Reay, Marie Olive

Identity area

Type of entity

Person

Authorized form of name

Reay, Marie Olive

Parallel form(s) of name

Standardized form(s) of name according to other rules

Other form(s) of name

  • Dr Marie Reay

Identifiers for corporate bodies

Description area

Dates of existence

1922 - 2004

History

Marie Oliver Reay was born in Maitland, New South Wales and began her career in anthropology at Sydney University, where she studied for an MA and undertook fieldwork in Indigenous communities in western New South Wales (Walgett, Bourke, Moree, Coonabarabran and others) in the 1940s. She later extended her fieldwork with Indigenous communities to Borroloola in the Northern Territory. From 1953, as a doctoral student supervised by WE Stanner in the Department of Anthropology and Sociology in the Research School of Pacific Studies at Australian National University, she began field research in the Wahgi Valley in the Western Highlands of Papua New Guinea, with the Kuma. Reay's PhD thesis was published as The Kuma: Freedom and Conformity in the New Guinea Highlands in 1959, the same year she was appointed to a research fellowship in the Department of Anthropology, ANU. Working at ANU for the next 30 years and retiring in 1988, Reay died in Booragul, New South Wales on 16 September 2004.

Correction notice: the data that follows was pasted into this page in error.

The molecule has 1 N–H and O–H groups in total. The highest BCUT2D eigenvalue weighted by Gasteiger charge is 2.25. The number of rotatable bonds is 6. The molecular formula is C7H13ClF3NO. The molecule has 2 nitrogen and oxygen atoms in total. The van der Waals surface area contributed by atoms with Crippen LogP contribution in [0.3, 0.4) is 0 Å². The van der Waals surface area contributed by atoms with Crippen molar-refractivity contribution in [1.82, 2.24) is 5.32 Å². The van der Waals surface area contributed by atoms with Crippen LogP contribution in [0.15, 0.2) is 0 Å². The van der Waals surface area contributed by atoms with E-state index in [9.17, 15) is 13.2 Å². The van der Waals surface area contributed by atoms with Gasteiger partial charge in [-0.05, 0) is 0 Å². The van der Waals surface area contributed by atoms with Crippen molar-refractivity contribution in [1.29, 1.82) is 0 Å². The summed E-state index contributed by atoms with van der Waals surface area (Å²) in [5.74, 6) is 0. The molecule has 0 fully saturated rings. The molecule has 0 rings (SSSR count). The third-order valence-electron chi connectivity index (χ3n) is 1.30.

Places

Canberra; New South Wales; Northern Territory, Australia; Papua New Guinea

Legal status

Functions, occupations and activities

anthropologist; academic; researcher

Mandates/sources of authority

Internal structures/genealogy

General context

Relationships area

Access points area

Occupations

Control area

Authority record identifier

Institution identifier

Rules and/or conventions used

Status

Level of detail

Dates of creation, revision and deletion

Entered from deposit description on 26 March 2013

Language(s)

Script(s)

Sources

Outrigger, http://asiapacific.anu.edu.au/blogs/pacificinstitute/2012/03/08/marie-reay-collection-in-the-pacific-research-archive/
Young, Michael W. Obituary: Marie Olive Reay. The Asia Pacific Journal of Anthropology (TAPJA) 6(1):81-4.

Maintenance notes

  • Clipboard

  • Export

  • EAC